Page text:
On the evening of 4 August, Pierre Khoueiry was making birthday plans with his wife and two-year-old daughter when a blast shattered the windows of the family’s apartment in Beirut. About 2.5 kilometres away, in the city’s port, a powerful explosion had sent a huge orange fireball into the sky, followed by a massive shock wave that overturned cars, damaged buildings and shook the ground across the Lebanese capital. “It was a moment of great fear,” says Khoueiry, a genomics researcher at the American University of Beirut.
Lebanese authorities say that the explosion, which killed at least 220 people, injured more than 5,000 and left an estimated 300,000 people homeless, was caused by 2,750 tonnes of ammonium nitrate, a chemical compound commonly used as an agricultural fertilizer, which had been stored for 6 years at a port warehouse. An investigation into what triggered the explosion is under way, and early reports suggest that it was probably a nearby fire.
The blast is one of the largest accidental ammonium nitrate explosions ever recorded (see ‘Explosive chemical’) — so powerful that it was heard more than 200 kilometres away in Cyprus. The sheer amount of ammonium nitrate involved is “nuts, insane, huge”, says Andrea Sella, a chemist at University College London.
The chemical has caused serious industrial disasters in the past. In 1921, an explosion at an ammonium nitrate factory in Oppau, Germany, killed 561 people and could be heard hundreds of kilometres away. And in 2015, the detonation of around 800 tonnes of ammonium nitrate in the port of Tianjin, China, killed 173 people.
Manufactured as little beads that resemble cooking salt, ammonium nitrate is cheap to buy and usually safe to handle, but storing it can be a problem. Over time, the compound absorbs moisture, which can make the beads stick together into a huge rock, says Sella. When such a large quantity of compacted ammonium nitrate is exposed to intense heat — if, say, an accidental fire breaks out — it can trigger an explosion. The shock wave following a such a blast can be deadly. The explosion produces an area of high pressure that travels faster than the speed of sound, shattering glass and injuring people.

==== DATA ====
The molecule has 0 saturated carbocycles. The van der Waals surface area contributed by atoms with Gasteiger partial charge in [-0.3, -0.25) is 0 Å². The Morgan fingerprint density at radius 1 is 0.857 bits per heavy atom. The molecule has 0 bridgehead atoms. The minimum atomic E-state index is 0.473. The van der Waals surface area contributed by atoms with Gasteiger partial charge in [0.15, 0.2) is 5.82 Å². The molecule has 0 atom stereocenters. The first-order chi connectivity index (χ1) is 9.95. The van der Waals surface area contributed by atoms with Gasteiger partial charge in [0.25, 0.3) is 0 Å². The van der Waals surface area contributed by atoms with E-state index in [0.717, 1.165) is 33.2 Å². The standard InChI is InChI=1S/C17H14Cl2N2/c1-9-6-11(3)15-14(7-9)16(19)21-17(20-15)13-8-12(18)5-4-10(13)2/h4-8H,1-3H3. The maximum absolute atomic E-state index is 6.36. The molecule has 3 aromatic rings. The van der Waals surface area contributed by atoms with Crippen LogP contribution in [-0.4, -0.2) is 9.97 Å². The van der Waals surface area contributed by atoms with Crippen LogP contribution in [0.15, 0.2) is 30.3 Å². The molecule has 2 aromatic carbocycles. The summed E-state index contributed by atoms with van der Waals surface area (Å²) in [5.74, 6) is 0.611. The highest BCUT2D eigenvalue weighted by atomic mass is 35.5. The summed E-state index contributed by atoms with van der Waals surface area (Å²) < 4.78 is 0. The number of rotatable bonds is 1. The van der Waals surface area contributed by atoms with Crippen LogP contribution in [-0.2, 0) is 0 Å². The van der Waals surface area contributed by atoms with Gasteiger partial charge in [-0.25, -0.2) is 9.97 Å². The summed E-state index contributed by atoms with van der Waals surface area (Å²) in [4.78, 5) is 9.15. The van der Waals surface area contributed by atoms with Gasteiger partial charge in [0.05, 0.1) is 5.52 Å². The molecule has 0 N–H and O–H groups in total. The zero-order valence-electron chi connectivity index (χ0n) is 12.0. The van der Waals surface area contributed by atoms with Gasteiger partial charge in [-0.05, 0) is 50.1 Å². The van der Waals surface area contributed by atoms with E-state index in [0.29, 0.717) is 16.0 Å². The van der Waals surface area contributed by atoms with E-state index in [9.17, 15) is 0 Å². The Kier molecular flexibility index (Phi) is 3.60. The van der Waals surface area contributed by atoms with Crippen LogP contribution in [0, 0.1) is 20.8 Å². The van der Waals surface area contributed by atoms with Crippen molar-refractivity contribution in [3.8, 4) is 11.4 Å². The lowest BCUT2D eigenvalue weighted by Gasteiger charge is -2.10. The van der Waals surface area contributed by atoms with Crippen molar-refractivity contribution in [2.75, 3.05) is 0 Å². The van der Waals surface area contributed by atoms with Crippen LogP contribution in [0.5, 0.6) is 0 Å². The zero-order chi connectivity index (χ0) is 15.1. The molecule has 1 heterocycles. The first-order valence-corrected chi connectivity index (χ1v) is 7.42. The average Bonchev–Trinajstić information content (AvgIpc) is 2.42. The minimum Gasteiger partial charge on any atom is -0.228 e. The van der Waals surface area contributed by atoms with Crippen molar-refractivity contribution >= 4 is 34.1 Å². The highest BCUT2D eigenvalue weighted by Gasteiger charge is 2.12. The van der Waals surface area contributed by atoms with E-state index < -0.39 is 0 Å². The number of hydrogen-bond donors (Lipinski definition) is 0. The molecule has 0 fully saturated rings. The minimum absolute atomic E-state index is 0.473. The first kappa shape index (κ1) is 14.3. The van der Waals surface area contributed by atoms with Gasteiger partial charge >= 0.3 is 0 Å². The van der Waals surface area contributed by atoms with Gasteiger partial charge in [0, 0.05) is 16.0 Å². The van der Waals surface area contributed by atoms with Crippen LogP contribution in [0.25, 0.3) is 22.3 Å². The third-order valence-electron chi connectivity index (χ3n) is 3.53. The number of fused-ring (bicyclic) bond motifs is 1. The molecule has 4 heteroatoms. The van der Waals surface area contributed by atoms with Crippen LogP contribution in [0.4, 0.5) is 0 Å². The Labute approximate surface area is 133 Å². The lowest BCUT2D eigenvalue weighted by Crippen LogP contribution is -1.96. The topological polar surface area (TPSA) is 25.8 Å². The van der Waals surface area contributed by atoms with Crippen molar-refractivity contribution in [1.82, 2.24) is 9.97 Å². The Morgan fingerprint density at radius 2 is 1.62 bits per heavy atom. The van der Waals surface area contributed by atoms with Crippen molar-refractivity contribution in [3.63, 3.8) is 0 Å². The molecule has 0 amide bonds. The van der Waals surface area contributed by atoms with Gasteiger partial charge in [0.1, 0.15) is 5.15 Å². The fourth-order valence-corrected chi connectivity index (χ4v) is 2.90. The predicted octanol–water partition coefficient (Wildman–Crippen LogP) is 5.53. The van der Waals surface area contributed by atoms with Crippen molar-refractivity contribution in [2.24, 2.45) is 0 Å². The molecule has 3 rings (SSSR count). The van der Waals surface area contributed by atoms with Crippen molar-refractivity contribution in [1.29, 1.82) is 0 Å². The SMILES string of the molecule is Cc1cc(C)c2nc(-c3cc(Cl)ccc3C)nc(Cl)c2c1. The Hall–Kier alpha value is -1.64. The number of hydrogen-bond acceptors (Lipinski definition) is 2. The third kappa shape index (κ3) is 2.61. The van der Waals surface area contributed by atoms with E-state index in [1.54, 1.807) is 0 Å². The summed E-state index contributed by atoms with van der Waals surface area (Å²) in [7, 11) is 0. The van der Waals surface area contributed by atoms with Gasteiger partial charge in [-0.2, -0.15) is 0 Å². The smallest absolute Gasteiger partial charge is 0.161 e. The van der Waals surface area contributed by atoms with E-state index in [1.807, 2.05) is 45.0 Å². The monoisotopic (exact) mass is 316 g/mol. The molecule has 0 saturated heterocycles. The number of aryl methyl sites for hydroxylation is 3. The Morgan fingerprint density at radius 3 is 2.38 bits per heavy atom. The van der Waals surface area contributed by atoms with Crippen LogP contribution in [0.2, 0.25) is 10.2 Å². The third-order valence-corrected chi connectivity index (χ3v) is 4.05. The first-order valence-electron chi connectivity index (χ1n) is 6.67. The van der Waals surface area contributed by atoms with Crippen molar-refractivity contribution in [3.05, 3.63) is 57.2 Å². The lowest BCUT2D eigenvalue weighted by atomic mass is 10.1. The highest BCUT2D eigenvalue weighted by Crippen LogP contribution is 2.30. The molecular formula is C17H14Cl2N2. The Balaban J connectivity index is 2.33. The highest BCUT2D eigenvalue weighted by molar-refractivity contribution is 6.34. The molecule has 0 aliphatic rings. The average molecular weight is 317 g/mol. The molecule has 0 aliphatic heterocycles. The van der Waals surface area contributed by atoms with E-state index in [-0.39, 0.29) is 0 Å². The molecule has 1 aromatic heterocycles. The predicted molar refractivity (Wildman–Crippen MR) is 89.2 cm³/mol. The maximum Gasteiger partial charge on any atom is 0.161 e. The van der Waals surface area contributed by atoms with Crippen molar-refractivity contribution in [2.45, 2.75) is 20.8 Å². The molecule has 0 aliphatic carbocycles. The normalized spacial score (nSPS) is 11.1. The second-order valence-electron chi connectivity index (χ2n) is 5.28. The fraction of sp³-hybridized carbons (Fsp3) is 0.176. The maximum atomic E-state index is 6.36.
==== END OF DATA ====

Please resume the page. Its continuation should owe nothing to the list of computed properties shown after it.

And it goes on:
In Beirut, the disaster has had such tragic consequences for reasons unrelated to the explosion itself. Efforts to treat injured people have been hampered by damage to hospitals near the blast site, many of which were already under strain from the coronavirus pandemic. People who weren’t able to get medical assistance quickly enough might end up with lifelong consequences of their injuries, says Paul Gardner-Stephen, who studies disaster-mitigation technology at Flinders University in Adelaide, Australia. “Lives and livelihoods will be lost, because there’s a limited capacity to respond,” he says.
Lebanon was also already reeling from an economic crisis that triggered anti-government protests starting in October 2019, when the country’s currency began to lose its value against the dollar, says Charlotte Karam, a social scientist at the American University of Beirut. Since then, food prices have gone up and about one in three people in the country are unemployed.
Now, with the destruction of Beirut’s port and the country’s main grain silo — which was close to the warehouse storing the ammonium nitrate — Karam says the consequences of the blast will be felt across the nation. “This is a crisis layered upon multiple crises — an economic crisis, a political crisis, a health crisis,” she says. “We need to work together to rebuild Lebanon.”
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